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Integrating Current-Voltage Relationship for a Capacitor

  1. Jan 18, 2007 #1
    1. The problem statement, all variables and given/known data

    To find the voltage-current relationship of a capcitor, integrate both sides of
    i = C(dv/dt)

    3. The attempt at a solution

    In the book they say, v = (1/C)(The Integral from -tve infitity to t) of i dt.


    v = (1/C)(The Integral from tnot to t) of i dt + v(tnot)

    I am trying to understand why they integrated from negative infinity. Why not start the integration at 0. I also do not undersstand in the second equation where the + v(tnot) came from.

    Thanks in advance
  2. jcsd
  3. Jan 19, 2007 #2


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    Science Advisor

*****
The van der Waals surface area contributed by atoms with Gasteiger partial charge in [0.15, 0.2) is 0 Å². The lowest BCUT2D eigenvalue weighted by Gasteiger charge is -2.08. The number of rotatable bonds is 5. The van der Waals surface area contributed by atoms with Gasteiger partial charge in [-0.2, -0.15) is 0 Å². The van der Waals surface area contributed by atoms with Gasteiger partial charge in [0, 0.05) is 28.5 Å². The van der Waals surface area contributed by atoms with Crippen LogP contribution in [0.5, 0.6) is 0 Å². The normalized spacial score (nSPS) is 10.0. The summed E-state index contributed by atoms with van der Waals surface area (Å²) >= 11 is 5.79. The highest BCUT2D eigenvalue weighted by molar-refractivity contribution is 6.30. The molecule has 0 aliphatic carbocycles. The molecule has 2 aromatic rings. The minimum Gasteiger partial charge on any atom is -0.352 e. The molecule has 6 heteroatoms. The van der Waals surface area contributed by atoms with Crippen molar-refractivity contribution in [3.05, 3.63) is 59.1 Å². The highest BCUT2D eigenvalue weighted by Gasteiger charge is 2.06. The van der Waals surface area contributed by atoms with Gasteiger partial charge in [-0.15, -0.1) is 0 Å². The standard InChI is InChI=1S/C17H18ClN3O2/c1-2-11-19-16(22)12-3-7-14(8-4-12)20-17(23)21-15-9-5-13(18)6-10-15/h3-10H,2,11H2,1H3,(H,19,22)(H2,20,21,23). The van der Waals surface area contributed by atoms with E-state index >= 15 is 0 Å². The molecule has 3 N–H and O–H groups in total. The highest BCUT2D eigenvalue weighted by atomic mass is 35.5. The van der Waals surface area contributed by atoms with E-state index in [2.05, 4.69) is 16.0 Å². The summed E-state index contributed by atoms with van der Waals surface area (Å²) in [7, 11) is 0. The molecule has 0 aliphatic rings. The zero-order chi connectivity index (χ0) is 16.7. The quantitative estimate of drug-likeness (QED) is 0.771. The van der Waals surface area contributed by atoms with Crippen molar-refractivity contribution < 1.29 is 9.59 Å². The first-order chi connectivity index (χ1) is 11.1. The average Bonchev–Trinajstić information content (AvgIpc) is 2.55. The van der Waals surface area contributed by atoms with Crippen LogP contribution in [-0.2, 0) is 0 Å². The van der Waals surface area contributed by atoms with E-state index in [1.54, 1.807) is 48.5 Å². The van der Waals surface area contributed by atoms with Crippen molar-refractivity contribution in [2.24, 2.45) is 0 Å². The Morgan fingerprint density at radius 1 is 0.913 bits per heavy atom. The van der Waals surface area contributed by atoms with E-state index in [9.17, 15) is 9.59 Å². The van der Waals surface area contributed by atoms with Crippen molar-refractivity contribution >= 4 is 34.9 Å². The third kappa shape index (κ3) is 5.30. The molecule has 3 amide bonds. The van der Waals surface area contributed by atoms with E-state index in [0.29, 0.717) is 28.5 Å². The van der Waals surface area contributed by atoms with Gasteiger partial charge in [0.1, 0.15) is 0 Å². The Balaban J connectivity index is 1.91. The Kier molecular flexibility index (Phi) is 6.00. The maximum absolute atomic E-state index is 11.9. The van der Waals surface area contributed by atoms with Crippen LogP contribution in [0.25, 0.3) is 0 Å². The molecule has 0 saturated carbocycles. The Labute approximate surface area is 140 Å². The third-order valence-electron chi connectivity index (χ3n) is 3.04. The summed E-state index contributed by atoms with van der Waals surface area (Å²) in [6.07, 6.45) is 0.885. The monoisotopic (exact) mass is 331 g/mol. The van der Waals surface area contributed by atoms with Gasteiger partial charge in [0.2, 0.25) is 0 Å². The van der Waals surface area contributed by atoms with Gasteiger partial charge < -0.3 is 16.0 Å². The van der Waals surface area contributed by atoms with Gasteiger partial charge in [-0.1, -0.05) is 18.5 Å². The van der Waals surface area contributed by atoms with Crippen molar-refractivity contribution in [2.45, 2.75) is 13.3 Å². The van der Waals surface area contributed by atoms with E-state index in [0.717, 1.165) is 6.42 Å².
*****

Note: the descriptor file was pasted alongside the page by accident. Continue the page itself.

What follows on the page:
Gold Member

    An ideal capacitor will store all the charge that's ever applied to it. What you call 0 time is arbitrary (it could be a certain date and time, or when you start taking data, or anything else)--but the capacitor voltage also reflects currents that flowed before that time, all the way back.

    BTW, the subscript is "nought" which means zero, not "not".

    V_t0 is the integration constant (look back at your calculus book for an indefinite integral). The capacitor might have started with a voltage on it before it was hooked into your circuit.
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